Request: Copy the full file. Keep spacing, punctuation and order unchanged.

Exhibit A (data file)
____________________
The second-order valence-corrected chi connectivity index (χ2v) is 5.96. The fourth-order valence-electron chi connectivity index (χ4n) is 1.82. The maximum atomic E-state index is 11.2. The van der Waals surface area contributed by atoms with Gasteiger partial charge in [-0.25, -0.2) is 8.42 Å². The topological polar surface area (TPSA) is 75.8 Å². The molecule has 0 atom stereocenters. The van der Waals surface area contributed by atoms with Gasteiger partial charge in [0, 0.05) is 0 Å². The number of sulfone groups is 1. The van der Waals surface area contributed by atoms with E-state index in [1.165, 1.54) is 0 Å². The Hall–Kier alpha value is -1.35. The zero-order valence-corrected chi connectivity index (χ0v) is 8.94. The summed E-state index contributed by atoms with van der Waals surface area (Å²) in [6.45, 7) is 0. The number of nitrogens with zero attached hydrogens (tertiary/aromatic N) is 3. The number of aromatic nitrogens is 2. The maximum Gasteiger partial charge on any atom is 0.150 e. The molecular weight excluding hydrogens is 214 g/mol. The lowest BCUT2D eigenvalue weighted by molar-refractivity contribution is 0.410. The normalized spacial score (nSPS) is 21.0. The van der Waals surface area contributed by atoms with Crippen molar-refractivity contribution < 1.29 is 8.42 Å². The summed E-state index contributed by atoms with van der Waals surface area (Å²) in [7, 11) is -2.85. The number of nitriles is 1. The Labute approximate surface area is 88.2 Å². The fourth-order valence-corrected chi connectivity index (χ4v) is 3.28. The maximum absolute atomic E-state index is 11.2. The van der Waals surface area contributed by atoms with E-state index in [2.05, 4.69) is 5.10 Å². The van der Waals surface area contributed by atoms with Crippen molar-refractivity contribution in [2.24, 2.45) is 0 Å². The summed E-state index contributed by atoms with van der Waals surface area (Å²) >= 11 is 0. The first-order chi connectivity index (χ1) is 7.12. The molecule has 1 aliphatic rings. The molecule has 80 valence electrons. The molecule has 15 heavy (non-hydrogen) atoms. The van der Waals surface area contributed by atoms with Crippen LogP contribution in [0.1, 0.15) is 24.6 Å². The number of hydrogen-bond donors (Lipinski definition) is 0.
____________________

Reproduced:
The second-order valence-corrected chi connectivity index (χ2v) is 5.96. The fourth-order valence-electron chi connectivity index (χ4n) is 1.82. The maximum atomic E-state index is 11.2. The van der Waals surface area contributed by atoms with Gasteiger partial charge in [-0.25, -0.2) is 8.42 Å². The topological polar surface area (TPSA) is 75.8 Å². The molecule has 0 atom stereocenters. The van der Waals surface area contributed by atoms with Gasteiger partial charge in [0, 0.05) is 0 Å². The number of sulfone groups is 1. The van der Waals surface area contributed by atoms with E-state index in [1.165, 1.54) is 0 Å². The Hall–Kier alpha value is -1.35. The zero-order valence-corrected chi connectivity index (χ0v) is 8.94. The summed E-state index contributed by atoms with van der Waals surface area (Å²) in [6.45, 7) is 0. The number of nitrogens with zero attached hydrogens (tertiary/aromatic N) is 3. The number of aromatic nitrogens is 2. The maximum Gasteiger partial charge on any atom is 0.150 e. The molecular weight excluding hydrogens is 214 g/mol. The lowest BCUT2D eigenvalue weighted by molar-refractivity contribution is 0.410. The normalized spacial score (nSPS) is 21.0. The van der Waals surface area contributed by atoms with Crippen molar-refractivity contribution < 1.29 is 8.42 Å². The summed E-state index contributed by atoms with van der Waals surface area (Å²) in [7, 11) is -2.85. The number of nitriles is 1. The Labute approximate surface area is 88.2 Å². The fourth-order valence-corrected chi connectivity index (χ4v) is 3.28. The maximum absolute atomic E-state index is 11.2. The van der Waals surface area contributed by atoms with E-state index in [2.05, 4.69) is 5.10 Å². The van der Waals surface area contributed by atoms with Crippen molar-refractivity contribution in [2.24, 2.45) is 0 Å². The summed E-state index contributed by atoms with van der Waals surface area (Å²) >= 11 is 0. The first-order chi connectivity index (χ1) is 7.12. The molecule has 1 aliphatic rings. The molecule has 80 valence electrons. The molecule has 15 heavy (non-hydrogen) atoms. The van der Waals surface area contributed by atoms with Crippen LogP contribution in [0.1, 0.15) is 24.6 Å². The number of hydrogen-bond donors (Lipinski definition) is 0.